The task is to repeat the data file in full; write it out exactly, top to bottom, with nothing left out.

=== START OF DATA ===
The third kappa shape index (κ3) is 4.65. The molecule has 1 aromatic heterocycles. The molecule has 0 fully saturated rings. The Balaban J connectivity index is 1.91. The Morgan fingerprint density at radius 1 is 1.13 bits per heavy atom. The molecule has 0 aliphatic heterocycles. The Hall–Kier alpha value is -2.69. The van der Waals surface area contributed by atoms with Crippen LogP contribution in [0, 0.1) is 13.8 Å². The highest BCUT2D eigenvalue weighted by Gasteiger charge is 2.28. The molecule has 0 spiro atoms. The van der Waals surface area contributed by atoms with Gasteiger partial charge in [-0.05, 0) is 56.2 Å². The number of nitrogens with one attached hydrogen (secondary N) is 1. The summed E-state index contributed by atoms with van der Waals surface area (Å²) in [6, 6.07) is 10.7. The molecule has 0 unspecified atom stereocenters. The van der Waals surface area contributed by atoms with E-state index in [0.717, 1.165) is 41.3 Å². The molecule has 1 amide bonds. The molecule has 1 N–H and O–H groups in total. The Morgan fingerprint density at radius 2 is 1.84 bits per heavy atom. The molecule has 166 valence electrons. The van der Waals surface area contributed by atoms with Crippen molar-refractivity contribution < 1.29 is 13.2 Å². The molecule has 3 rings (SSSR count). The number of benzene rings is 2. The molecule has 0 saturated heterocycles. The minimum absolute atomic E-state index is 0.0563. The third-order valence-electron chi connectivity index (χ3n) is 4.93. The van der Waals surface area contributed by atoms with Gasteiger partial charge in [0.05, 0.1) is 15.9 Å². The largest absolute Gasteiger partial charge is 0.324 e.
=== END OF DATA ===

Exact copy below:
The third kappa shape index (κ3) is 4.65. The molecule has 1 aromatic heterocycles. The molecule has 0 fully saturated rings. The Balaban J connectivity index is 1.91. The Morgan fingerprint density at radius 1 is 1.13 bits per heavy atom. The molecule has 0 aliphatic heterocycles. The Hall–Kier alpha value is -2.69. The van der Waals surface area contributed by atoms with Crippen LogP contribution in [0, 0.1) is 13.8 Å². The highest BCUT2D eigenvalue weighted by Gasteiger charge is 2.28. The molecule has 0 spiro atoms. The van der Waals surface area contributed by atoms with Gasteiger partial charge in [-0.05, 0) is 56.2 Å². The number of nitrogens with one attached hydrogen (secondary N) is 1. The summed E-state index contributed by atoms with van der Waals surface area (Å²) in [6, 6.07) is 10.7. The molecule has 0 unspecified atom stereocenters. The van der Waals surface area contributed by atoms with E-state index in [0.717, 1.165) is 41.3 Å². The molecule has 1 amide bonds. The molecule has 1 N–H and O–H groups in total. The Morgan fingerprint density at radius 2 is 1.84 bits per heavy atom. The molecule has 166 valence electrons. The van der Waals surface area contributed by atoms with Crippen molar-refractivity contribution < 1.29 is 13.2 Å². The molecule has 3 rings (SSSR count). The number of benzene rings is 2. The molecule has 0 saturated heterocycles. The minimum absolute atomic E-state index is 0.0563. The third-order valence-electron chi connectivity index (χ3n) is 4.93. The van der Waals surface area contributed by atoms with Gasteiger partial charge in [0.05, 0.1) is 15.9 Å². The largest absolute Gasteiger partial charge is 0.324 e.